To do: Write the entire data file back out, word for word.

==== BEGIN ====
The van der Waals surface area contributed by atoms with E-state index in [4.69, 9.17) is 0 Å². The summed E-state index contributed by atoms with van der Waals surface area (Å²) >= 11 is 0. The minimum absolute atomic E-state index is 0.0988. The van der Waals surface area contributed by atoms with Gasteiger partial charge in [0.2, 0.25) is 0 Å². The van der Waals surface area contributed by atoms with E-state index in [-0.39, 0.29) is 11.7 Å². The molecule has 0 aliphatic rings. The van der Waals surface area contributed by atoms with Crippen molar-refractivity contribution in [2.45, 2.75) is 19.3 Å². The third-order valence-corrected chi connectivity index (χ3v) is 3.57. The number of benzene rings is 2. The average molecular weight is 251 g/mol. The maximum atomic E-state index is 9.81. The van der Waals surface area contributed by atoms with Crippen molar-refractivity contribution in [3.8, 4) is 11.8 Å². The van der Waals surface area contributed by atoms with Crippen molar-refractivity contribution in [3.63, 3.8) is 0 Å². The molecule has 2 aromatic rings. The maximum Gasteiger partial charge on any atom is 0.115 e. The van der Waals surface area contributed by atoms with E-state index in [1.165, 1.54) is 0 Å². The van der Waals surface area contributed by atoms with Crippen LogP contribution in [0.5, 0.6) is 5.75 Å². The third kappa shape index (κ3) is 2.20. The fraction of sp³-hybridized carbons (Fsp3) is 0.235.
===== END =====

The van der Waals surface area contributed by atoms with E-state index in [4.69, 9.17) is 0 Å². The summed E-state index contributed by atoms with van der Waals surface area (Å²) >= 11 is 0. The minimum absolute atomic E-state index is 0.0988. The van der Waals surface area contributed by atoms with Gasteiger partial charge in [0.2, 0.25) is 0 Å². The van der Waals surface area contributed by atoms with E-state index in [-0.39, 0.29) is 11.7 Å². The molecule has 0 aliphatic rings. The van der Waals surface area contributed by atoms with Crippen molar-refractivity contribution in [2.45, 2.75) is 19.3 Å². The third-order valence-corrected chi connectivity index (χ3v) is 3.57. The number of benzene rings is 2. The average molecular weight is 251 g/mol. The maximum atomic E-state index is 9.81. The van der Waals surface area contributed by atoms with Crippen molar-refractivity contribution in [3.8, 4) is 11.8 Å². The van der Waals surface area contributed by atoms with Crippen molar-refractivity contribution in [3.63, 3.8) is 0 Å². The molecule has 2 aromatic rings. The maximum Gasteiger partial charge on any atom is 0.115 e. The van der Waals surface area contributed by atoms with E-state index in [1.165, 1.54) is 0 Å². The van der Waals surface area contributed by atoms with Crippen LogP contribution in [0.5, 0.6) is 5.75 Å². The third kappa shape index (κ3) is 2.20. The fraction of sp³-hybridized carbons (Fsp3) is 0.235.